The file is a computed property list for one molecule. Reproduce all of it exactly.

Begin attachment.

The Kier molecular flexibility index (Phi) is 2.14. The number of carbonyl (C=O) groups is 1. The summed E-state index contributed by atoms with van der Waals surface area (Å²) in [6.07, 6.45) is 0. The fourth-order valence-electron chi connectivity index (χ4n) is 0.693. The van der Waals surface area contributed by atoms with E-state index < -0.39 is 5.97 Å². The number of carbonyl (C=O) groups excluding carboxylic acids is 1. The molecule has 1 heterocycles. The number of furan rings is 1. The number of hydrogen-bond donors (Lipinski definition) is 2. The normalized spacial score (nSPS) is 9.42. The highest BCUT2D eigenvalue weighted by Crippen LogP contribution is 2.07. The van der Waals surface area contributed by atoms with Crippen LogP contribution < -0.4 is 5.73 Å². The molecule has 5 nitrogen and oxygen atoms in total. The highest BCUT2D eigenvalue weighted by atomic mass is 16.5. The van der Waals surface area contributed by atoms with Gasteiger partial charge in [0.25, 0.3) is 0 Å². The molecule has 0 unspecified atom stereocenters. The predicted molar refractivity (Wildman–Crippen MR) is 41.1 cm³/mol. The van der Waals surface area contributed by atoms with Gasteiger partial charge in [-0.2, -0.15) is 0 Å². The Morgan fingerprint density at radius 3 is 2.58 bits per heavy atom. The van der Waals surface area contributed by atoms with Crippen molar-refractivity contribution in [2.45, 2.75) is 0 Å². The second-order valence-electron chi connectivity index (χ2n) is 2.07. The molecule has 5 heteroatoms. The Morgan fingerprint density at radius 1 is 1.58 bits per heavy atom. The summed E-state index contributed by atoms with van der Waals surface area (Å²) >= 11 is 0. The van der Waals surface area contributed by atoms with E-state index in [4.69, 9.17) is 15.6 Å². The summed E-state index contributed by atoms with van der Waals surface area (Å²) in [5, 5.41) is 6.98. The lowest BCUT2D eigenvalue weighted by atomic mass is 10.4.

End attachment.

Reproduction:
The Kier molecular flexibility index (Phi) is 2.14. The number of carbonyl (C=O) groups is 1. The summed E-state index contributed by atoms with van der Waals surface area (Å²) in [6.07, 6.45) is 0. The fourth-order valence-electron chi connectivity index (χ4n) is 0.693. The van der Waals surface area contributed by atoms with E-state index < -0.39 is 5.97 Å². The number of carbonyl (C=O) groups excluding carboxylic acids is 1. The molecule has 1 heterocycles. The number of furan rings is 1. The number of hydrogen-bond donors (Lipinski definition) is 2. The normalized spacial score (nSPS) is 9.42. The highest BCUT2D eigenvalue weighted by Crippen LogP contribution is 2.07. The van der Waals surface area contributed by atoms with Crippen LogP contribution < -0.4 is 5.73 Å². The molecule has 5 nitrogen and oxygen atoms in total. The highest BCUT2D eigenvalue weighted by atomic mass is 16.5. The van der Waals surface area contributed by atoms with Gasteiger partial charge in [0.25, 0.3) is 0 Å². The molecule has 0 unspecified atom stereocenters. The predicted molar refractivity (Wildman–Crippen MR) is 41.1 cm³/mol. The van der Waals surface area contributed by atoms with Gasteiger partial charge in [-0.2, -0.15) is 0 Å². The Morgan fingerprint density at radius 3 is 2.58 bits per heavy atom. The van der Waals surface area contributed by atoms with Crippen molar-refractivity contribution in [2.45, 2.75) is 0 Å². The second-order valence-electron chi connectivity index (χ2n) is 2.07. The molecule has 5 heteroatoms. The Morgan fingerprint density at radius 1 is 1.58 bits per heavy atom. The summed E-state index contributed by atoms with van der Waals surface area (Å²) >= 11 is 0. The van der Waals surface area contributed by atoms with E-state index in [4.69, 9.17) is 15.6 Å². The summed E-state index contributed by atoms with van der Waals surface area (Å²) in [5, 5.41) is 6.98. The lowest BCUT2D eigenvalue weighted by atomic mass is 10.4.